Friday, January 20, 2012

Father of the web backs SOPA protests

Father of the web backs SOPA protests

Tim Berners-Lee says US government plan to censor the internet violates human rights.

The father of the web has added his voice to the global chorus of outrage at US Government plans to censor the internet, saying its plans are undemocratic and violate human rights.

The US Congress is pushing ahead with contentious legislation to censor internet communications, the Stop Online Piracy Act, that is backed by five-year jail terms. Although it applies ostensibly to only US entities, Australians who host websites or do online business or rely on resources on US servers would be impacted.

The bill is currently held for "markup" next month, a review that may mean alterations in light of wide-ranging criticism.

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British computer scientist Tim Berners-Lee, who is credited with inventing the World Wide Web.

British computer scientist Tim Berners-Lee, who is credited with inventing the World Wide Web, has called for people to take action against the SOPA. Photo: AFP

As major websites including Wikipedia blacked out in protest overnight, the web's creator, Sir Tim-Berners Lee, urged people to let their feelings be known to block it before it is enacted.

"It affects all the stuff on the internet working and something which would affect what you want to connect to, where you want to connect to," Sir Tim said.

"If you're in America then you should go and call somebody or send an email to protest against these (censorship) bills because they have not been put together to respect human rights as is appropriate in a democratic country."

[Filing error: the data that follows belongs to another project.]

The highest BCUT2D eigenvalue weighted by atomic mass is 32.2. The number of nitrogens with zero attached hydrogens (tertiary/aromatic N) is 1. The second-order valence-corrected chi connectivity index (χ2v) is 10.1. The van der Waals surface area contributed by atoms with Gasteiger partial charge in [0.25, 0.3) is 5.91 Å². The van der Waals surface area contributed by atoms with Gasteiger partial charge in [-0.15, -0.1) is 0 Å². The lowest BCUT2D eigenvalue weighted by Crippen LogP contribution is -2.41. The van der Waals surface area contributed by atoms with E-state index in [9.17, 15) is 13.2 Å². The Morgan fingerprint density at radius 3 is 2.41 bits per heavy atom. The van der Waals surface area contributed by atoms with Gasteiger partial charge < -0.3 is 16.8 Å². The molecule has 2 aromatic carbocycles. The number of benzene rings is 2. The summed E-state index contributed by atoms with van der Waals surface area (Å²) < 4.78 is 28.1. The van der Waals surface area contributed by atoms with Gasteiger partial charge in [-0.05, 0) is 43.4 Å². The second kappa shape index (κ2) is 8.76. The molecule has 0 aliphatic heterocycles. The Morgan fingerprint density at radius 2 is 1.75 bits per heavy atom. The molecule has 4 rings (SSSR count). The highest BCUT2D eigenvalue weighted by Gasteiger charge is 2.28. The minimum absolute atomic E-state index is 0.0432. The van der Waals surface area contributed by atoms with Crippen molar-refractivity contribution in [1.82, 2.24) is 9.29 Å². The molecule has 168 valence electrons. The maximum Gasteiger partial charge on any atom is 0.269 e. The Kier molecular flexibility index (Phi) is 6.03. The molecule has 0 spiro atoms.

Sir Tim's call to arms was met with rousing applause and hoots from 5000 delegates to IBM's annual Lotusphere conference, held in the southern, state of Florida.

High-profile sites such as Wikipedia's English-language edition, Google, Yahoo!'s Flickr photo sharing site, news aggregator Reddit and web browser Mozilla are among a growing number of digital media companies who banded together to protest the proposed changes to America's copyright regime either blacking out entirely or carrying messages in condemnation. Google redacted its name in response to one of the biggest ever changes proposed to global copyright policing.

Critics from a broad coalition that includes most IT companies contend the bill's wording would make any internet use potentially impossible without fear of running foul of the law that they say undermines online security while its proponents backed by Hollywood's powerful film distributors say it is needed to stop rampant online piracy.

The bill, coupled to the related Protect IP Act, would grant the US Government unprecedented powers to:

# Block websites thereby erasing protections afforded by internet security standards;

# Demands search engines censor their results not to point to allegedly infringing content;

# Orders payment providers not to process funds deemed to be from alleged infringers;

# Erodes internet commerce by demanding online ad companies refuse to accept ads from allegedly infringing advertisers.

Those convicted of breaking the eventual law face up to five years in jail but compliant internet service providers would be immune from prosecution.

The writer attended Lotusphere as a guest of IBM.

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Posted via email from Tony Burkhart

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